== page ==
Though some Arab states may protest, official relations between Israel and its neighbors have never been better as they face down common threats, from Islamist extremism to an expanding Iranian influence. Additionally, the argument that moving the embassy would drive a wedge between the United States and Arab states or Europe is less tenable following the passage of the UN resolution.

As highlighted by a former member of the Knesset, not only does the resolution delegitimize Israeli communities set up on land captured in the 1967 war, but it also designates pre-1967 territory as “Israel proper.” So while the international community hadn’t previously recognized Israeli sovereignty over any part of Jerusalem, the resolution actually commits the world to recognizing the western half of the city as part of the state of Israel, making Trump’s campaign promise more feasible than before.

Critics are right that an embassy move could spark demonstrations and perhaps even other forms of retribution, undermining the shaky Palestinian Authority. But Jerusalem has already faced a wave of violence in recent months, and the potential for future clashes isn’t sufficient cause for delay. For the moment, Palestinian Authority President Mahmoud Abbas would probably be able to control any fallout after emerging considerably stronger since last week’s Security Council vote and the Fatah central party elections earlier this month.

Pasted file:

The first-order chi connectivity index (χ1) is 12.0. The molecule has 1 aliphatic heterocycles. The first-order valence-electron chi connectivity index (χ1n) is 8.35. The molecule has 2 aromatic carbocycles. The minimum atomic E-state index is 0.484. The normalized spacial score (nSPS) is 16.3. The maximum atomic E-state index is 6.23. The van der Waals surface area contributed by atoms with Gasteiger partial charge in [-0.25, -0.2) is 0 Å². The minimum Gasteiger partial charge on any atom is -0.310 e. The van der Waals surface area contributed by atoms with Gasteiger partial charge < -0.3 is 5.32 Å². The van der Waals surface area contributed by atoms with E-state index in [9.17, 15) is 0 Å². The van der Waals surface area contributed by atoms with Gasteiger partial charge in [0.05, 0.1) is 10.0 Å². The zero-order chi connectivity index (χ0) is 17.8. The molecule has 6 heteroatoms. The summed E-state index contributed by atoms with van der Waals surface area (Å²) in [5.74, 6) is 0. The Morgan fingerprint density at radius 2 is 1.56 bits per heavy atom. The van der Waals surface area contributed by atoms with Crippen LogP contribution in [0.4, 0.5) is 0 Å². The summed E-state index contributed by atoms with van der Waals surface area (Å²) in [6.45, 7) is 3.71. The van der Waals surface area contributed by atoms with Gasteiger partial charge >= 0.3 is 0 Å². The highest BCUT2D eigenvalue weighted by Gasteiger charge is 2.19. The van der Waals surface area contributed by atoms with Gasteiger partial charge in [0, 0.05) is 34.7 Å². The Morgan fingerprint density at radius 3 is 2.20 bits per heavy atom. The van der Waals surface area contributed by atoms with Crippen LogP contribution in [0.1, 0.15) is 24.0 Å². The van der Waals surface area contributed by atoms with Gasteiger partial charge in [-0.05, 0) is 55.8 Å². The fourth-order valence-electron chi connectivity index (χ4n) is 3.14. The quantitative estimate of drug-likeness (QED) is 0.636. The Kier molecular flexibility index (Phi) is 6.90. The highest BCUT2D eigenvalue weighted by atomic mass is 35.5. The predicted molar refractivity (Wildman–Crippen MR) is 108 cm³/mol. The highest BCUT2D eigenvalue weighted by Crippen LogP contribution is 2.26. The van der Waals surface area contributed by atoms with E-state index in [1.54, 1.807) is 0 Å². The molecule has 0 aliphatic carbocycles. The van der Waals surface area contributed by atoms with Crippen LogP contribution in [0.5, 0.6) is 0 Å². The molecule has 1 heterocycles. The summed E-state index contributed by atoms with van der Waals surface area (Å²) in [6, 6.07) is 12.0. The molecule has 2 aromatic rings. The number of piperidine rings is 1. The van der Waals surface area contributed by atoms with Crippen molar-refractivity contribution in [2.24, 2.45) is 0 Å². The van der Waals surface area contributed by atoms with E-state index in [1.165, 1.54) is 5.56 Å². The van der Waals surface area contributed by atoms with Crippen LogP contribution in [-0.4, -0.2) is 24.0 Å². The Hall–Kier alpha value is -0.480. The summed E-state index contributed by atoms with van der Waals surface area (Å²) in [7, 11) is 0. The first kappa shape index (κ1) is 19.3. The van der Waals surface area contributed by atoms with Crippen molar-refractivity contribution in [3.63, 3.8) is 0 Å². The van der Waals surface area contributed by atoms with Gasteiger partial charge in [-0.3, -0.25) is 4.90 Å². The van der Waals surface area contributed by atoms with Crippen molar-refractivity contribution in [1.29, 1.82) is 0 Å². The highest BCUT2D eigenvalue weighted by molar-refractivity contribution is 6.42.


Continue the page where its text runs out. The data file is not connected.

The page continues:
Negative reactions may be dampened if the move recognizes Muslim and Palestinian connections to the city. One small site shows how this might work. On the outskirts of Jerusalem, perched on a hilltop with magnificent views, the Tomb of Samuel is a model of interfaith harmony. Jews and Muslims conduct prayers there simultaneously. Scholars who study sacred sites note that it’s the only place on the planet where a functioning synagogue operates underneath a working mosque. The tomb’s low-density population area and relatively minor religious importance for Muslims have helped to preserve the peace. But strong coordination and dialogue between the local Muslim clerics who administer the mosque and Israeli civil authorities who control the Jewish prayer room there as a national park have also been essential to stability …

To read the full post, click here.


Dear Congress: You Will Not Solve the Attribution Problem by Creating a Temporary Committee to Investigate the DNC Hack

By Christopher Folk

(Re-published from Crossroads: Cybersecurity Law & Policy | Dec. 19, 2016) According to CNBC, the latest news from Washington indicates that long-time senators John McCain (R-AZ) and Charles Schumer (D-NY) are pushing for the creation of a select committee to ensure that congressional focus is directed at investigating the hacking of Democratic Party emails during the Presidential campaign.

“How about this senators: form a committee to determine why cybersecurity hygiene continues to receive short-shrift.”